As for plants that are popular purely for viewing pleasure, many homeowners are interested in color stories that express their personalities or reflect a certain mood. “A lot of our clients are deeply interested in both horticulture and landscape, which are two separate things,” Ben says. “Horticulture is the plant community, and landscape is how you put all those parts together.” Minimalism reigns the day, he adds. “A lot of clients are interested in simplifying the landscape elements so they can have a bold and simple backdrop for the horticulture.” A simple, uncluttered approach to hardscape elements allows the plants to take center stage and tell the landscape’s story. For example, a monochromatic landscape of white and green plants can give the whole garden a quiet, calming perspective, Ben says.

stunning summer yards; Image: Reed Brown Photography

A simple, uncluttered approach to hardscape elements allows the plants to take center stage and tell the landscape’s story. Page | Duke Landscape Architects; Image: Reed Brown Photography

On the flip side, and keeping with the trend of tying together interior and exterior design elements, after several years of trending neutrals, more homeowners now are gravitating to color both indoors and out. “Our clients are deeply interested in the spectrum of colors now,” Ben adds. “Those vibrant interior colors, people want them to spill outdoors. Happy colors is what I call them.” Reds, blues, purples and golds from flowers like zinnias and marigolds are popular choices. “These are things that are easy and can give you really pretty, dynamic color spectrums without a whole lot of work,” Ben says.

One issue that’s making a deepening impact on horticulture is climate change, he adds, and it’s an issue Ben and his team consider as they advise clients on plant choices. Hardy plants stand up better to weather fluctuations brought on by changing climate patterns. “We’re getting warmer and vastly more dynamic with these storms,” Ben says. “What that’s telling almost everybody is the spectrum of fragile flowers that are ephemeral to summer are not going to be as satisfying because they just get beaten up by these storms. As a result, a lot of clients are saying, ‘Help me simplify.’ This is in response to what the world is going toward environmentally. We’re getting more violent storms, hotter heat waves and deeper colds, and that’s saying to us that we need to simplify in many cases the horticulture palette.”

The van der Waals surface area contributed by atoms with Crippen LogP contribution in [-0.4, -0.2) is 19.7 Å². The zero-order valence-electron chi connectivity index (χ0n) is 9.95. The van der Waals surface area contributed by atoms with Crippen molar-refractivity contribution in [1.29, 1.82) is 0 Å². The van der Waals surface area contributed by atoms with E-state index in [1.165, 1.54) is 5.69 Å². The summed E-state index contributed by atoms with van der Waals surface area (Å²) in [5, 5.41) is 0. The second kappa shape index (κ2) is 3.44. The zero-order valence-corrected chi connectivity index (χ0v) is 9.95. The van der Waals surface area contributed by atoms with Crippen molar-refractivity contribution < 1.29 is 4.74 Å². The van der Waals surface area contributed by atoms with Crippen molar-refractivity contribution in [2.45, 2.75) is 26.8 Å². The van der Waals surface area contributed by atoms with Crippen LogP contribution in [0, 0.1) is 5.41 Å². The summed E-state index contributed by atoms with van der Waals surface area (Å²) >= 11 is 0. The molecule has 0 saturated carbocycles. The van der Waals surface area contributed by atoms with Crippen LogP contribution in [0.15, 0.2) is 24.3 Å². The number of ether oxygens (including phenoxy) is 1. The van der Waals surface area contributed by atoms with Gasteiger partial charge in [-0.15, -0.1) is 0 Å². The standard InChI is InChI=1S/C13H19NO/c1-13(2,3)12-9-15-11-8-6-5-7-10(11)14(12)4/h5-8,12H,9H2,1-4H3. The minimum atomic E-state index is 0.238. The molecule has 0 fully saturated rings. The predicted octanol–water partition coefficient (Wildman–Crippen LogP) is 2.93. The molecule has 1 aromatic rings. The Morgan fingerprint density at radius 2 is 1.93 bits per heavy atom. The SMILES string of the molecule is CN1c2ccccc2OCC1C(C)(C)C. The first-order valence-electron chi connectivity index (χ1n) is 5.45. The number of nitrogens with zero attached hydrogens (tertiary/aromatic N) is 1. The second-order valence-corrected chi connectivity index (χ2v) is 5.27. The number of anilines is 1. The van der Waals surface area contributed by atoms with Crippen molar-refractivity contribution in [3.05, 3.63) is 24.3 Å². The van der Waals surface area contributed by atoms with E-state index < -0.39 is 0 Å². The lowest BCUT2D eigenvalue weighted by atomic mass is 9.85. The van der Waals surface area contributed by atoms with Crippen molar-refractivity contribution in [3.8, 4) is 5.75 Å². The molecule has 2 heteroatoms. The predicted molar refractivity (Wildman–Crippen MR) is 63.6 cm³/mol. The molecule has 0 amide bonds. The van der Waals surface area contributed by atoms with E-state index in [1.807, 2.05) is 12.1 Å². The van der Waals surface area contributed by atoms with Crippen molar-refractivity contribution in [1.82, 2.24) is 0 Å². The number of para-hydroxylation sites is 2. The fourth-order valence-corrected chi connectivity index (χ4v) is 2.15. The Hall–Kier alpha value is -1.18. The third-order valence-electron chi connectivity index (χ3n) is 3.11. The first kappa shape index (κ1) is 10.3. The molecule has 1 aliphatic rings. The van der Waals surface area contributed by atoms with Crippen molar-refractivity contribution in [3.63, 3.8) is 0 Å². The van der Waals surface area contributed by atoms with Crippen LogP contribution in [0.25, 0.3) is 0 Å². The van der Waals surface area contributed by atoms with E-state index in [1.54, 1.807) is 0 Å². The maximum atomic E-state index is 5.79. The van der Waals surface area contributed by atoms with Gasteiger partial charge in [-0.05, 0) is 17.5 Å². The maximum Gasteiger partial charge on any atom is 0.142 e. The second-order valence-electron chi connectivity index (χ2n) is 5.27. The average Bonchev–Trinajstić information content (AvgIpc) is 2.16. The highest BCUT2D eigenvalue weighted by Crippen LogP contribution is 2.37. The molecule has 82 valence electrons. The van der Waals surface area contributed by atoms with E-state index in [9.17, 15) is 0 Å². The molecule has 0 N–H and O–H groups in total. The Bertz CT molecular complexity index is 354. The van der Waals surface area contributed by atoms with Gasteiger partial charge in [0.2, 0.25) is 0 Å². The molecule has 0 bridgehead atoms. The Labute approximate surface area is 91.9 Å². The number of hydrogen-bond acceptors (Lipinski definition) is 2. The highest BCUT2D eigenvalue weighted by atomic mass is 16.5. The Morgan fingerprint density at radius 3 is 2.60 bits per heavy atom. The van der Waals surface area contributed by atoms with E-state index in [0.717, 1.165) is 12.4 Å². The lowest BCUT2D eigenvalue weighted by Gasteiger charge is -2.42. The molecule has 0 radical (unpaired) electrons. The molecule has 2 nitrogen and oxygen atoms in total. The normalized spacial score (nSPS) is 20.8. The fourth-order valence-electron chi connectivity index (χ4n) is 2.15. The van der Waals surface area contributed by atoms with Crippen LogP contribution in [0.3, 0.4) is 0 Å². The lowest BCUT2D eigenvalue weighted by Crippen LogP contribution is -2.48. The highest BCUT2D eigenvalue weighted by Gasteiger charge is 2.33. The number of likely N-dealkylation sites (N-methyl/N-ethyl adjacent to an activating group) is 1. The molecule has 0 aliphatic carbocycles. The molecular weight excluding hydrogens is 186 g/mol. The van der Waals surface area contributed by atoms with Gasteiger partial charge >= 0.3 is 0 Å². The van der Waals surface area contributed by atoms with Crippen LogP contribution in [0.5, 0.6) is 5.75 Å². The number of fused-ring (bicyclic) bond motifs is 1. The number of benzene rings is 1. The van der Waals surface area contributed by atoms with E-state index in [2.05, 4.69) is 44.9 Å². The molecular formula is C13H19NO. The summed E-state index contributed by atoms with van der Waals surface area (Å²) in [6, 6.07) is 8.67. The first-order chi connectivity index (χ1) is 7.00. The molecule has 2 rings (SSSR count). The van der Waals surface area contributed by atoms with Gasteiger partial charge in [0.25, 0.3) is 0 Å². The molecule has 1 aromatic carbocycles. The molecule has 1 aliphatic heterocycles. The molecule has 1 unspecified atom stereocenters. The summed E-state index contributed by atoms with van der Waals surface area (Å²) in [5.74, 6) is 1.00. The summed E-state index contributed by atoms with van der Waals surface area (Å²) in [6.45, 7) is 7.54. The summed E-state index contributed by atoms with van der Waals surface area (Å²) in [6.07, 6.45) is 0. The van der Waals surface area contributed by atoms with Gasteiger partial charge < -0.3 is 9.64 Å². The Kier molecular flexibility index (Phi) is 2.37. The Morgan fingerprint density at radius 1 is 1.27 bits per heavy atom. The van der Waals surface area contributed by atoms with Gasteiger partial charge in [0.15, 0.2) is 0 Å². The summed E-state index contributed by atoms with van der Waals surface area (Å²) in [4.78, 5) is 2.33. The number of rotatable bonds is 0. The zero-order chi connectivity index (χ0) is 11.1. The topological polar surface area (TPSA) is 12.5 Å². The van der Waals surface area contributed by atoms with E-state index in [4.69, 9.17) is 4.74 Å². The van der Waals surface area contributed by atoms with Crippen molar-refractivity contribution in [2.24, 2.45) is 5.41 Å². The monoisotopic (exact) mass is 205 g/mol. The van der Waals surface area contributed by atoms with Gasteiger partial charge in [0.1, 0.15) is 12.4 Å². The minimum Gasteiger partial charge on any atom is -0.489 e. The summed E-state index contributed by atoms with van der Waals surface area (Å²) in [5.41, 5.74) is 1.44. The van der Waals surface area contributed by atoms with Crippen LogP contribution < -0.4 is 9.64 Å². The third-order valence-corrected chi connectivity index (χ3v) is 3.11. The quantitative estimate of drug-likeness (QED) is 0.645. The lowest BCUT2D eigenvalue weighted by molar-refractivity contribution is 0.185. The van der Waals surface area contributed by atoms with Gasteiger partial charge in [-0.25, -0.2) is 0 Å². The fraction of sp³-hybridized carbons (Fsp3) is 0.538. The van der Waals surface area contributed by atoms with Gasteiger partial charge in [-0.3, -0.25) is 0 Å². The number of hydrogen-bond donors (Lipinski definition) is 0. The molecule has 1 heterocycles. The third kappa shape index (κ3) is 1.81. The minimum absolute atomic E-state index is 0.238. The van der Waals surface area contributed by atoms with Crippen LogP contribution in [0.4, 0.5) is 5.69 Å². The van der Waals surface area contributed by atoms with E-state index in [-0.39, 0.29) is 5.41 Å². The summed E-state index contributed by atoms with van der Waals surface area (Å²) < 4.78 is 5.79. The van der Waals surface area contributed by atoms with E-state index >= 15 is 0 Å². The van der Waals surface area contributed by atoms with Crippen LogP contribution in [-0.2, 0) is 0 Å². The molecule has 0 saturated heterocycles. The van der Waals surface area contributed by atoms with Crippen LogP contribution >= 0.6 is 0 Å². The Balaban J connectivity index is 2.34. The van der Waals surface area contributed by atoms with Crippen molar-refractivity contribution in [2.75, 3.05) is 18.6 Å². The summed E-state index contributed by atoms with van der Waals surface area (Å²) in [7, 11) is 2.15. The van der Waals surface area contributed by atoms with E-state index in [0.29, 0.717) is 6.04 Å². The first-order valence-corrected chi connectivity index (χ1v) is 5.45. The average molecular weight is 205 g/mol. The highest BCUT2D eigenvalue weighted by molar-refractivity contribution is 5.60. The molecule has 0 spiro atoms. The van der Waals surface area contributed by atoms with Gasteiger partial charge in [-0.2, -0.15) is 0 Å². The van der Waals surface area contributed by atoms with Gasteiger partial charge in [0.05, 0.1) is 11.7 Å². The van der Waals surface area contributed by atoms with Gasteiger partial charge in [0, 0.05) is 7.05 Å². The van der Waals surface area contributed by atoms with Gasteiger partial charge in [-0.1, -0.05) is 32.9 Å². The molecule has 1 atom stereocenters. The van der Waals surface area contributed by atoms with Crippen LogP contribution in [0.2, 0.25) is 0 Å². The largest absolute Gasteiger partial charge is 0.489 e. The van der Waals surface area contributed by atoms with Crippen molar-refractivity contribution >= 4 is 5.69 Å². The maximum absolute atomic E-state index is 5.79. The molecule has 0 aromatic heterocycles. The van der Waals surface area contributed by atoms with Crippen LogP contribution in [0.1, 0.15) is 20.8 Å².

Durable flower choices include daylilies, zinnias, marigolds and daisies. For example, “The Alaska Shasta daisy has got that beautiful, pure white color, and a storm can beat it down and it’ll be back up the next day,” Ben says. “Most of our clients don’t want to give up on the idea of beautiful colors, but they are also keen on medium- to low-maintenance. For the more fragile stuff, if you’re a connoisseur, just put it in a more protected location.”

For example, a “she shed” — something Tricia says is another burgeoning trend. Whether built from scratch or pre-fab, these small outdoor spaces are serving as everything from a fancy potting shed to an ultimate backyard escape. “It’s a place that the gardener can go as a respite and a functional space in the sense that it can hold your tools,” Tricia says. “You can even have a greenhouse-type environment where you can start your seeds. You can also really turn it into a backyard garden retreat, and that’s really trendy right now. It’s something that should reflect the personality of the gardener.”

Millstone Market & Nursery

Creating a backyard gardening retreat is as therapeutic as it is functional. “It’s something that should reflect the personality of the gardener,” says Tricia Hunt of Millstone Market & Nursery. Image: Mary Kate Steele

Here’s to a stunning — and colorful — summer yard!